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News
4:57 pm
Thu January 5, 2012

Public Input On Healthcare Exchanges Wanted

A series of town hall meeting around the state will be held to glean public opinion on healthcare exchanges - a set of state regulated, standardized healthcare plans from which individuals may purchase insurance that’s eligible for federal subsidies.

Elizabeth Hoy serves as the Governor’s Health Policy Advisor. She says the meetings are being held because the Affordable Care Act, or ACA, requires states to create health exchanges, where consumers can shop for competitive rates for health insurance.

Hoy says many small businesses are on board with the changes.

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News
4:54 pm
Thu January 5, 2012

In Wake Of Suicide, Cheyenne Schools Hope To Change Culture

http://effectsofbullying.net/how-to-stop-bullying-in-the-community/

For the last year and a half the Cheyenne school district says it has been developing new programs to address bullying in schools.  With the suicide death of 13 year old Alexander Frye, they say it shows how important this issue is. 

Frye’s relatives blame bullying at his school for his death and school Board member Glen Garcia says the district’s plan is intended to change the culture in schools by getting bystanders involved.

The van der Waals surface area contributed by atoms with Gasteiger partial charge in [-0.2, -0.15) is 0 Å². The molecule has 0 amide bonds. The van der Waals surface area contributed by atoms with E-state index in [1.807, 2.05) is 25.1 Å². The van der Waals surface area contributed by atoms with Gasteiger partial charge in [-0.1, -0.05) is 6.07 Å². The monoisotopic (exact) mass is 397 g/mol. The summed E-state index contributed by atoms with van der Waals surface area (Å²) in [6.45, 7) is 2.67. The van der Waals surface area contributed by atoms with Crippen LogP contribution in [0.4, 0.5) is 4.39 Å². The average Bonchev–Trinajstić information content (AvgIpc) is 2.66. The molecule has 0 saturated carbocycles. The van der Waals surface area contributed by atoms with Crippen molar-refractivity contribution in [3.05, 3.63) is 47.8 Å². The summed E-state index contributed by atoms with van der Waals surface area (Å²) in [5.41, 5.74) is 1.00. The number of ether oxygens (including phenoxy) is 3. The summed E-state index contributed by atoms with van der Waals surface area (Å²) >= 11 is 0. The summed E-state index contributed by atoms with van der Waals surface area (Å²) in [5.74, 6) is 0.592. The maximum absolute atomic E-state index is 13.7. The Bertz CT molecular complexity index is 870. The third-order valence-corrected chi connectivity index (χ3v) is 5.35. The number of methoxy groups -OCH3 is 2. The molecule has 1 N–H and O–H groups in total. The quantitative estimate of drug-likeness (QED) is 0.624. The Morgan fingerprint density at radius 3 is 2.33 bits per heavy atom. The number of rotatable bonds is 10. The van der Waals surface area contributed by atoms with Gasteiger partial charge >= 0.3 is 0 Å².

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It's All Politics
4:25 pm
Thu January 5, 2012

Five Days Before New Hampshire Primary, Confident Romney Ventures South

Former Pennsylvania Sen. Rick Santorum speaks during a campaign stop with college students Thursday in Concord, N.H.
Jim Cole Associated Press

Originally published on Thu January 5, 2012 4:53 pm

Most of the Republican presidential candidates are focused on New Hampshire, which holds its primary next Tuesday.

But while former Massachusetts Gov. Mitt Romney began his day campaigning in New Hampshire, by the afternoon he was in South Carolina, which holds its primary Jan. 21.

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Around the Nation
3:55 pm
Thu January 5, 2012

Sinking Ship? Saving The Historic Kalakala Ferry

Not Dead Yet: On July 3, 1935, the Kalakala started daily ferry service between Seattle and Bremerton, Wash. Today, it sits unused in a nearby Tacoma dock.
Martin Kaste NPR

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The Two-Way
3:28 pm
Thu January 5, 2012

New Consumer Czar: 'This Is A Valid Appointment'